International crime analysts meet for training at Europol

23 April 2012
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The International Association of Crime Analysts (IACA) organised its first European Training Symposium on 17-18 April 2012. The two-day symposium was hosted at Europol and welcomed 120 individuals from Europe and the USA. IACA members and Europol analysts planned the conference together and provided an agenda of dynamic speakers and interesting topics to support the analyst communities in Europe.

The agenda featured more than a dozen general and breakout sessions for analysts, officers, executives, students and academic researchers interested in crime analysis. The training sessions covered broad concepts, specific analytical techniques and some of the best practices from agencies on both sides of the Atlantic such as intelligence-led policing, predictive policing and strategic threat assessment. Certain crime problems that have become international – including cybercrime, terrorism and child predators – were also explored.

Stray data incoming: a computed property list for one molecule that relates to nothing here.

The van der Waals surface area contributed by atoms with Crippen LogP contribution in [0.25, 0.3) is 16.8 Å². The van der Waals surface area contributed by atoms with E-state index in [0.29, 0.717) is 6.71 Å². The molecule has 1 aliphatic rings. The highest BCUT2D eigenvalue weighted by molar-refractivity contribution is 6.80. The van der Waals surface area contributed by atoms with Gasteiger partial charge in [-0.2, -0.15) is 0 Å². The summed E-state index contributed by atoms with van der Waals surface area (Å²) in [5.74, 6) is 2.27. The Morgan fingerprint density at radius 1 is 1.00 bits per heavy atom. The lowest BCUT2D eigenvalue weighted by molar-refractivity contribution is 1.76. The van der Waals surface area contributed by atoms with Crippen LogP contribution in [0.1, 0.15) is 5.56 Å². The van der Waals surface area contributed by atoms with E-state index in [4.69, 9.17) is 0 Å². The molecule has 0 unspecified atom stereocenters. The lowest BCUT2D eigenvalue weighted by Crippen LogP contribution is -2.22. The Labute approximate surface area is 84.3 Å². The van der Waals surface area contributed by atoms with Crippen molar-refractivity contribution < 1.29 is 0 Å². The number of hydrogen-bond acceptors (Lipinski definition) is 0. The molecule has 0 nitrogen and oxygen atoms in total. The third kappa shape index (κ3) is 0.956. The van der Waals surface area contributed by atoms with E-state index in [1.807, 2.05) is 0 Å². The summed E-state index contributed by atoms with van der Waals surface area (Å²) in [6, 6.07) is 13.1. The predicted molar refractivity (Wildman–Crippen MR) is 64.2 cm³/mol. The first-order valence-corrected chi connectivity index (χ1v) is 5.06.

Keynote speakers at the event were Superintendent Mr. Nick Bailey (Cheshire Police), who spoke about the application of systems thinking in transforming policing, and Professor of Criminology, Federico Varese (University of Oxford), who introduced the participants to criteria and techniques for the quantitative analysis of phone intercepts.

The symposium provided a first class opportunity to discuss and share best practices and information about conceptual models, tools and technologies. Participants were also encouraged to critically reflect on professional challenges, the gaps of crime and intelligence analysis programs, and the type of assistance required in addressing these issues. Furthermore, they were able to extend their professional networks by identifying analysts who have the experience and expertise to offer effective solutions to the crime problems they deal with.

The IACA President, Mr. Christopher W. Bruce, said: “We are proud to bring quality training and information to Europe and promote crime analysis on an international level. Crime and intelligence analysis have a place in law enforcement agencies of all sizes, from national and international organisations to forces covering towns and villages. Symposiums like this one help us share the things that we do best. We are grateful to our partner, Europol, for providing quality training facilities and for all of their work on the training program.”